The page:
Edna Ayers, Administratrix of the Estate of Roy L. Hardin, Deceased, Plaintiff-appellant, v. United States of America, Defendant-appellee, 277 F.3d 821 (6th Cir. 2002)Annotate this Case
Appeal from the United States District Court for the Eastern District of Kentucky at Frankfort. No. 00-00011--Joseph M. Hood, District Judge. [Copyrighted Material Omitted] [Copyrighted Material Omitted]
Paul A. Casi, II (argued and briefed), William B. Hoffman, Hoffman & Casi, Louisville, KY, for Plaintiff-Appellant.
Dell W. Littrell, Asst. U.S. Atty., Lexington, KY, Debra J. Kossow (argued and briefed), U.S. Department of Justice, Torts Branch, Civil Division, Washington DC, David W. Ogden, U.S. Department of Justice, Office of Immigration, Washington, DC, for Defendant-Appellee.
Before: Nelson and Moore, Circuit Judges; Katz, District Judge.*
Katz, District Judge.
Plaintiff-Appellant Edna Ayers ("Ayers"), as administratrix of the estate of Roy L. Hardin ("Hardin"), filed suit under the Suits in Admiralty Act, 46 U.S.C.App. §§ 741-752 ("SAA") and the Federal Torts Claims Act, 28 U.S.C. §§ 2671-2680 ("FTCA") against Defendant-Appellee the United States. Ayers alleged that the negligent operation of Lock and Dam No. 2 ("Lock No. 2") on the Kentucky River by the U.S. Army Corps of Engineers ("Corps") led to the drowning death of decedent Hardin, Ayers' son. The United States filed a motion to dismiss. The district court held that the action came within its admiralty jurisdiction, was therefore barred by the statute of limitations, and granted the motion to dismiss. We affirm.
Lock and Dam No. 2, located at mile 31 on the Kentucky River, is owned and operated by the United States through its agency, the Corps. Lock No. 2 consists of a lock, to allow vessel passage on the river, and a dam, to maintain a navigable water level. The area downstream of Lock No. 2, near Lockport, Kentucky, is a popular swimming area.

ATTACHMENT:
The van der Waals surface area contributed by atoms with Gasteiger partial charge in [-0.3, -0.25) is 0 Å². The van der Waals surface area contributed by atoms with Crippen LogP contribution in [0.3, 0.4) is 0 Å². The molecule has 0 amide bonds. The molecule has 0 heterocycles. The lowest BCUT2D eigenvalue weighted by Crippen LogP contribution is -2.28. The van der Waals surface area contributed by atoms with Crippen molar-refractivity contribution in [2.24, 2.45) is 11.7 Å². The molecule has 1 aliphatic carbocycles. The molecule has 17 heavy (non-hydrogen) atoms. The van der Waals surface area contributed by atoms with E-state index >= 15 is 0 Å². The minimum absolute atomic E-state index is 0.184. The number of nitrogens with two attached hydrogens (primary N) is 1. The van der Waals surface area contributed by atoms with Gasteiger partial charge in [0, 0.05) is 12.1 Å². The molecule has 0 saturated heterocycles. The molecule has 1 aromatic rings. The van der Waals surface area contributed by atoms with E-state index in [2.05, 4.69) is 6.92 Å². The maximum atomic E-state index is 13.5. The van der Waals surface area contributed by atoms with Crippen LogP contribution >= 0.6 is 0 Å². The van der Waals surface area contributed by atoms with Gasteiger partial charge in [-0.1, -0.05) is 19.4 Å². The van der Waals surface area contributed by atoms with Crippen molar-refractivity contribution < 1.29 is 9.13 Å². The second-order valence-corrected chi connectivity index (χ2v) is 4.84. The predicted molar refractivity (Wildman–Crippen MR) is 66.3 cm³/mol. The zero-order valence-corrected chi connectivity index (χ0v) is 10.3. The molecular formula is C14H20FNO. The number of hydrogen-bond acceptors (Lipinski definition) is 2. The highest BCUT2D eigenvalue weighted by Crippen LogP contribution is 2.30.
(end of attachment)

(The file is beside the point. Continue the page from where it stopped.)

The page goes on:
On August 3, 1997, Hardin was swimming approximately one hundred yards from the downstream discharge area of Lock No. 2, when the lock master began "locking through" two pleasure craft. "Locking through" the craft entailed opening the downstream discharge end of Lock No. 2, resulting in turbulence from the sudden and rapid release of water. Plaintiff alleges that this turbulence pulled Hardin under the water and caused him to drown. Plaintiff also alleges that the lock master negligently failed to warn others of his intent to operate Lock No. 2. Following Hardin's drowning, the two pleasure craft left Lock No. 2 and proceeded downstream on the Kentucky River without delay.
On June 28, 1999, Ayers filed an administrative claim for wrongful death with the Corps, pursuant to the FTCA. On July 19, 1999, an attorney for the Corps acknowledged receipt of the claim and stated that the matter would be investigated. On July 29, 1999, Ayers was informed by facsimile letter that the administrative claim had not been properly filed because it lacked necessary documents demonstrating authorization to file the claim. The facsimile also stated, "The claim has not been properly presented and the statute of limitations continues to run." In response to the Corps' facsimile, that same day Ayers sent a new administrative claim containing the proper authorization and recognizing that the six-month period for the United States' response to the claim would run from the date of the new claim.